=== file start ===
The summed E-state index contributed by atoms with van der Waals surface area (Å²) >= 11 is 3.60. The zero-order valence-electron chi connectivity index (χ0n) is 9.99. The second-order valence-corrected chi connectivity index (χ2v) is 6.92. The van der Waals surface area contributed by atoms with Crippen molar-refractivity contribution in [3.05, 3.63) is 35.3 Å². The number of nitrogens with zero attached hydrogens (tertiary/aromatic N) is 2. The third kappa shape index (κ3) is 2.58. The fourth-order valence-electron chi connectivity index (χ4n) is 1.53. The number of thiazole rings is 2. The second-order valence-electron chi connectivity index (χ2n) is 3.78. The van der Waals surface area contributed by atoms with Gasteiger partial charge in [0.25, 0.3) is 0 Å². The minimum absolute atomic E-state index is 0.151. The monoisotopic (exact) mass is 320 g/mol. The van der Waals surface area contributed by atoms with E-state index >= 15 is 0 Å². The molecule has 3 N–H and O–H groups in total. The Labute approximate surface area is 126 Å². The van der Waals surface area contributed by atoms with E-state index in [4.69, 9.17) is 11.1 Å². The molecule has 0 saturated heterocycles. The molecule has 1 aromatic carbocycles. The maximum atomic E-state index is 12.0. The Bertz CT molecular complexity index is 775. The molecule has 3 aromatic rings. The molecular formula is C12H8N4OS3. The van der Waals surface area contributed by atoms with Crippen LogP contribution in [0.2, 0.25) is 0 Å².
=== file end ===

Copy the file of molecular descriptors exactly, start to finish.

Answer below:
The summed E-state index contributed by atoms with van der Waals surface area (Å²) >= 11 is 3.60. The zero-order valence-electron chi connectivity index (χ0n) is 9.99. The second-order valence-corrected chi connectivity index (χ2v) is 6.92. The van der Waals surface area contributed by atoms with Crippen molar-refractivity contribution in [3.05, 3.63) is 35.3 Å². The number of nitrogens with zero attached hydrogens (tertiary/aromatic N) is 2. The third kappa shape index (κ3) is 2.58. The fourth-order valence-electron chi connectivity index (χ4n) is 1.53. The number of thiazole rings is 2. The second-order valence-electron chi connectivity index (χ2n) is 3.78. The van der Waals surface area contributed by atoms with Gasteiger partial charge in [0.25, 0.3) is 0 Å². The minimum absolute atomic E-state index is 0.151. The monoisotopic (exact) mass is 320 g/mol. The van der Waals surface area contributed by atoms with E-state index >= 15 is 0 Å². The molecule has 3 N–H and O–H groups in total. The Labute approximate surface area is 126 Å². The van der Waals surface area contributed by atoms with E-state index in [4.69, 9.17) is 11.1 Å². The molecule has 0 saturated heterocycles. The molecule has 1 aromatic carbocycles. The maximum atomic E-state index is 12.0. The Bertz CT molecular complexity index is 775. The molecule has 3 aromatic rings. The molecular formula is C12H8N4OS3. The van der Waals surface area contributed by atoms with Crippen LogP contribution in [0.2, 0.25) is 0 Å².